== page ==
You’re likely familiar with acne, and chances are you’ve even experienced it yourself.
According to the American Academy of Dermatology, about 40 to 50 million Americans have acne at any one time, making it the most common skin condition in the United States.
Acne occurs when the pores in skin become blocked by dead skin cells. Sebum (oil) production and the bacterium Propionibacterium acnes also play a role in causing acne.
Changing hormone levels, certain medications, and using comedogenic products can all contribute to the development of acne.
Acne is most commonly thought of as appearing on the face, but it can also occur in other areas, such as the shoulders, back, chest, and neck.
In this article, we’ll go into the causes and types of shoulder acne and what you can do to treat and prevent it.
Acne is most common in teenagers because of the hormonal changes that happen with puberty, but acne can affect people at a variety of ages.
Shoulder acne can occur for a number of reasons. While the acne itself is the same as the blemishes you’d get anywhere else on the body, some things can worsen shoulder acne. This includes things like tight or restrictive clothing and repeated pressure from backpack or purse straps.
Excess sebaceous secretions
It’s a misconception that poor hygiene or dirty skin cause acne. Instead, acne forms under the skin.
During puberty, the sebaceous glands often produce more sebum. Hormone medications like testosterone, some progesterones, and phenothiazine are known to increase sebum production, too, as well as Parkinson’s disease.
The excess sebum, dead skin cells, and other debris can become trapped in a pore and block it. That leads to acne lesions like comedones (whiteheads and blackheads) and, if inflammation develops, the inflammatory lesions we see in acne.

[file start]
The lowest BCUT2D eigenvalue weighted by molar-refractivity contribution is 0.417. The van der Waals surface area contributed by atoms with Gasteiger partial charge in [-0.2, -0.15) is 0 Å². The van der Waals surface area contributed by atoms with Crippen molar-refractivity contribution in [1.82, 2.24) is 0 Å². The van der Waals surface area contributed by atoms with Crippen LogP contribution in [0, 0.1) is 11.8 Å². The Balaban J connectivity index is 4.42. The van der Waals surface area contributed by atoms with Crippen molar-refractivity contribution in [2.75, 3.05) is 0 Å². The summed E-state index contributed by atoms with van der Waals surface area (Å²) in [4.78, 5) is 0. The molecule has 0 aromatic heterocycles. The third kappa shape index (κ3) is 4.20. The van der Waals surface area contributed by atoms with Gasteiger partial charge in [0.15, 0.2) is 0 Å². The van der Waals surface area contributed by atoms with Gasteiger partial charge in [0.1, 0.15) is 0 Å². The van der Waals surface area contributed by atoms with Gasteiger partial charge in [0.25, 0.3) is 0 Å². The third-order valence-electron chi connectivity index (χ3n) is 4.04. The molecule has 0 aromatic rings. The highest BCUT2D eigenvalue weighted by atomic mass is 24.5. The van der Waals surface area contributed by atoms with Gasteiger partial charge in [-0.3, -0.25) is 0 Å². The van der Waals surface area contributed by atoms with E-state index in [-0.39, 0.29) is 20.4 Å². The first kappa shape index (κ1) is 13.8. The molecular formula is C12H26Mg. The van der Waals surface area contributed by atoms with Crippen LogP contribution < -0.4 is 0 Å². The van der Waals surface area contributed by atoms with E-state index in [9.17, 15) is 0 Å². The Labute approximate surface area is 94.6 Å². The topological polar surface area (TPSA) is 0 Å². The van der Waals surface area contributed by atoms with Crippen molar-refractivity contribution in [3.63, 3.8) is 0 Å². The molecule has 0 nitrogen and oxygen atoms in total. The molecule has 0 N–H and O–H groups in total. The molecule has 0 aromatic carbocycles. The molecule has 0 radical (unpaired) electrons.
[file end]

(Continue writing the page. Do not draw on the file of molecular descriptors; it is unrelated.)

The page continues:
Acne mechanica is a type of acne triggered by outside forces like heat, pressure, and friction.
If you notice acne forming on your shoulders after a vigorous workout in tight clothes or after wearing a backpack on a hot day, acne mechanica is likely the cause.
Acne mechanica isn’t the same as acne vulgaris, which occurs as a result of hormones and other internal factors, like overly active sebaceous glands.
You may have heard keratosis pilaris called “chicken skin.” The harmless small red bumps often appear on the back of the arms or upper thighs as a result of dead skin cells clogging the hair follicle.
This condition isn’t considered a variation of acne, though the use of topical retinoids are thought to improve both keratosis pilaris and acne.
Not all acne looks the same. That’s because there are actually different types of acne:
- Whiteheads (open comedones) are small bumps with a skin-colored appearance on them. They contain a buildup of keratin (which is naturally produced by the body) and oil.
- Blackheads (closed comedones) occur when a pore becomes clogged. It’s often thought that their dark color is due to dirt in the follicle, but it’s actually because of oxidation of keratin and melanin.
- Papules are small red bumps. They’re less than 1 centimeter in diameter. Papules don’t have a clear head.
- Pustules are red bumps filled with pus or other fluid.